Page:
"It gets late early around here." - Yogi Berra
November 25, 1998
BASEBALL: A statistical fallacy in the Continuing NL MVP Debate and elsewhere
From an email I wrote to Rob Neyer in 1998:
In your columns lauding McGwire over Sosa, you rely heavily on productivity-related statistics: Slg and OBP. You thus give a team of McGwires an edge over a team of Sosas, per plate appearance.
The problem is this: Sammy Sosa had about 45 more plate appearances than Mark McGwire because he was younger and healthier. A lineup of nine Sammy Sosas would require over 400 fewer at bats by its bench than a lineup of nine Big Macs -- almost a full-time players' worth. And those bench players will naturally not be comparable players to Sosa and McGwire. In real life, this means the Cards were giving extra at bats to John Mabry that the Cubs were giving to Sosa instead of, say, Lance Johnson or Brant Brown (OK, the Cubbies had better alternatives). How can this be irrelevant to Sosa's value? Granted, in this case the formula credits McGwire with more total RCs anyway, but considering this factor does narrow the productivity difference.
For more sophisticated analysis, perhaps an adjusted RC/27 measure could be devised (adding accuracy at the expense of simplicity) by averaging in a replacement-level player's productivity at the same position up to the maximum available at bats (though I recognize this would be complex -- McGwire already had over 670 plate appearances, so what's the limit?).
Anyway, thought I'd pass the idea along because the tendency to equate percentage productivity with overall production is all too easy to slip into and should be avoided.
PS -- Why does the Runs Created formula discount intentional walks? They may not be "earned" by the hitter but they still put runs on the board. Barry Bonds' intentional passes are just as much a part of his offense as bases he steals uncontested, double plays he doesn't hit into because the infield is in, walks because he was pitched around, hits resulting from a shift, etc.
November 23, 1998
From an email I wrote in November 1998, prior to Bill Clinton being impeached by the House of Representatives.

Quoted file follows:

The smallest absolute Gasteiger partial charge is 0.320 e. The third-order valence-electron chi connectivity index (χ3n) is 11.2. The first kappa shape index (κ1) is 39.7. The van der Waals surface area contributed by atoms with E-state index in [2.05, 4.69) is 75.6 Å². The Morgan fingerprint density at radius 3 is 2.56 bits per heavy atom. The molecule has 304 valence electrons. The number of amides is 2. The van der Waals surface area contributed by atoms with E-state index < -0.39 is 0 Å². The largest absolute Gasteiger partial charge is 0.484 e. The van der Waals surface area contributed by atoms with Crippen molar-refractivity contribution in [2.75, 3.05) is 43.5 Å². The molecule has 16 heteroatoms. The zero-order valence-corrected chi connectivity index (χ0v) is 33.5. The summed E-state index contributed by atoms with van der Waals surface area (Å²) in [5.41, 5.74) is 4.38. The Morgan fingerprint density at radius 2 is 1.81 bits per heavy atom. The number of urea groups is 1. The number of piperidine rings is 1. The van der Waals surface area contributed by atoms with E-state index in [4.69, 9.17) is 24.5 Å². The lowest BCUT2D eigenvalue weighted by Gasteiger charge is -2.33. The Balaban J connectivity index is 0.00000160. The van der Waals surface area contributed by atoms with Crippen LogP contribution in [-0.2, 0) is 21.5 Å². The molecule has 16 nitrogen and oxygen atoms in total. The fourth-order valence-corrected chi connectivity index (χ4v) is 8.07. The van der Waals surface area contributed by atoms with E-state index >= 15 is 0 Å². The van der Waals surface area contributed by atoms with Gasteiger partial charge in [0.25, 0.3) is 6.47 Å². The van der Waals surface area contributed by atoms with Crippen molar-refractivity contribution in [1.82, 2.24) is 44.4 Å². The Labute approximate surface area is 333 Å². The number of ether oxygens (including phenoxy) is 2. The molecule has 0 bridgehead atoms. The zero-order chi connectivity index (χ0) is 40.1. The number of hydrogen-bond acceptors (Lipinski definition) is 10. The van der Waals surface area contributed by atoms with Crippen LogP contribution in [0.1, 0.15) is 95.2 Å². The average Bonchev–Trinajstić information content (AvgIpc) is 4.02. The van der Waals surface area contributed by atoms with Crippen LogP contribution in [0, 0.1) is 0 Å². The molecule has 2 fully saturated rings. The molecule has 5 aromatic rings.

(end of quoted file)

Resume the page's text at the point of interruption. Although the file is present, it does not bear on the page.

While I continue to be appalled -- as a matter of principle -- by the prospect of settling for a 'censure' of the President (because it is clearly (1) an insufficient remedy (2) an overstepping of Congress' constitutional authority and (3) an unconstitutional Bill of Attainder), politics is nothing if not the art of the possible, so it is worth thinking about the many things that the House, the Senate (to have any effect, such a bill must be passed by both houses and signed by The Big Jerk), and possibly the Independent Counsel (if such a resolution is to be truly global) could demand:
1. The first nonnegotiable demand in any negotiated resolution of the impeachment proceedings must be a complete acceptance of responsibility and vindication of the rule of law by the Prez. He must not only admit to lying under oath and to -- at minimum -- failing to dissuade others from lying under oath in ways that were forseeable to him and worked to his benefit, but he must also concede that it was entirely legal and proper for the independent counsel to investigate him and entirely unjustified for the executive branch to carry on a concerted campaign to delay and frustrate the investigation and to smear duly authorized prosecutors who were exercising the executive power of the United States. He doesn't have to publicly absolve the GOP -- this ain't beanbag, after all -- but if he keeps blaming Starr there can be no peace and no true remorse.
2. He could be required to repay the costs of the 7-month investigation.
3. He could be barred from holding office.
4. He could agree to turn in his license to practice law.
5. It had been suggested that he could agree to remove the worst of his cronies from office, but many such as Morris and Carville are no longer formally employed anyway. But it would have to be people related to the Lewinsky thing -- asking for Janet Reno's head (or Bill Lann Lee's, for example) would likely be seen as overreaching.
6. He could plead guilty in federal court (say, a friendly forum such as Arkansas so the judge would buy the deal) with a recommendation of no jail time and fines & conditions in the amounts specified in the resolution.
7. OR, he could be left open to future prosecution.
9. He could be forced to agree explicitly not to pardon Susan McDougal or Webb Hubbell (though this too is probably unconstitutional).
10. Or, of course, in fine Washington tradition a backroom deal could be worked out relating to some issue -- Social Security reform, Supreme Court nominations, etc. -- but he would likely fail to abide by it.
Just some thoughts, to suggest that the Congressional Republicans may have more options than they let on.